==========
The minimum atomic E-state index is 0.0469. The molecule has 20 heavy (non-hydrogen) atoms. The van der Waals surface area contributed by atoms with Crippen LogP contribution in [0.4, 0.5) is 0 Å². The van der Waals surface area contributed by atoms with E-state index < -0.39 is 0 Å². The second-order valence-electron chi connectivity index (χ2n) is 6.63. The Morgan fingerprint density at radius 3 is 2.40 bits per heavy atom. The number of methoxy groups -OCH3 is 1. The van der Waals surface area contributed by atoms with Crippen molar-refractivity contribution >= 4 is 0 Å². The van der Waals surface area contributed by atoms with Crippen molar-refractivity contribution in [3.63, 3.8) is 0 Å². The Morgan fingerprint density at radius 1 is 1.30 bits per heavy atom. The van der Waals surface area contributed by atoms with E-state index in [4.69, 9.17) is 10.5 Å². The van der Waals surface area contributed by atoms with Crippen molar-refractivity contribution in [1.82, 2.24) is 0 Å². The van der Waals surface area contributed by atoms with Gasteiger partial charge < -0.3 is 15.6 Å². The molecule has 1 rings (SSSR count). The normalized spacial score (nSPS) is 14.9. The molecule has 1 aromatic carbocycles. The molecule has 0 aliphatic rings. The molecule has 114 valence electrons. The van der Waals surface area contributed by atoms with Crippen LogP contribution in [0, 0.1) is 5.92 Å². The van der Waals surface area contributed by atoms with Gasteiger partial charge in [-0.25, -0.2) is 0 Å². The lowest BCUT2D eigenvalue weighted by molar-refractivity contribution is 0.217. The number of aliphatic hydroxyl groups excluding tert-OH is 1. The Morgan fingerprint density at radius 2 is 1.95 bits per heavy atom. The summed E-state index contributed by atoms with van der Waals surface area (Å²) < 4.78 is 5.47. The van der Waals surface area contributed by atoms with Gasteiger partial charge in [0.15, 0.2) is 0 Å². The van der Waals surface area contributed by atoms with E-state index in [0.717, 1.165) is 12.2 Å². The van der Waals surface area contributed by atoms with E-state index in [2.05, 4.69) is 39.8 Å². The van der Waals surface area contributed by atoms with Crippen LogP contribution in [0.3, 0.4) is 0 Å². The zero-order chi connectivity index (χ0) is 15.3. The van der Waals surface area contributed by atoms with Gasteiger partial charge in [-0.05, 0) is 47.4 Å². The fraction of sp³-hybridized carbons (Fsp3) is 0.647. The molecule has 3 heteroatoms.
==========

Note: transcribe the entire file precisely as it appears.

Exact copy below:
The minimum atomic E-state index is 0.0469. The molecule has 20 heavy (non-hydrogen) atoms. The van der Waals surface area contributed by atoms with Crippen LogP contribution in [0.4, 0.5) is 0 Å². The van der Waals surface area contributed by atoms with E-state index < -0.39 is 0 Å². The second-order valence-electron chi connectivity index (χ2n) is 6.63. The Morgan fingerprint density at radius 3 is 2.40 bits per heavy atom. The number of methoxy groups -OCH3 is 1. The van der Waals surface area contributed by atoms with Crippen molar-refractivity contribution >= 4 is 0 Å². The van der Waals surface area contributed by atoms with Crippen molar-refractivity contribution in [3.63, 3.8) is 0 Å². The Morgan fingerprint density at radius 1 is 1.30 bits per heavy atom. The van der Waals surface area contributed by atoms with E-state index in [4.69, 9.17) is 10.5 Å². The van der Waals surface area contributed by atoms with Crippen molar-refractivity contribution in [1.82, 2.24) is 0 Å². The van der Waals surface area contributed by atoms with Gasteiger partial charge < -0.3 is 15.6 Å². The molecule has 1 rings (SSSR count). The normalized spacial score (nSPS) is 14.9. The molecule has 1 aromatic carbocycles. The molecule has 0 aliphatic rings. The molecule has 114 valence electrons. The van der Waals surface area contributed by atoms with Crippen LogP contribution in [0, 0.1) is 5.92 Å². The van der Waals surface area contributed by atoms with Gasteiger partial charge in [-0.25, -0.2) is 0 Å². The lowest BCUT2D eigenvalue weighted by molar-refractivity contribution is 0.217. The number of aliphatic hydroxyl groups excluding tert-OH is 1. The Morgan fingerprint density at radius 2 is 1.95 bits per heavy atom. The summed E-state index contributed by atoms with van der Waals surface area (Å²) < 4.78 is 5.47. The van der Waals surface area contributed by atoms with Gasteiger partial charge in [0.15, 0.2) is 0 Å². The van der Waals surface area contributed by atoms with E-state index in [0.717, 1.165) is 12.2 Å². The van der Waals surface area contributed by atoms with E-state index in [2.05, 4.69) is 39.8 Å². The van der Waals surface area contributed by atoms with Crippen LogP contribution in [0.3, 0.4) is 0 Å². The zero-order chi connectivity index (χ0) is 15.3. The van der Waals surface area contributed by atoms with Gasteiger partial charge in [-0.05, 0) is 47.4 Å². The fraction of sp³-hybridized carbons (Fsp3) is 0.647. The molecule has 3 heteroatoms.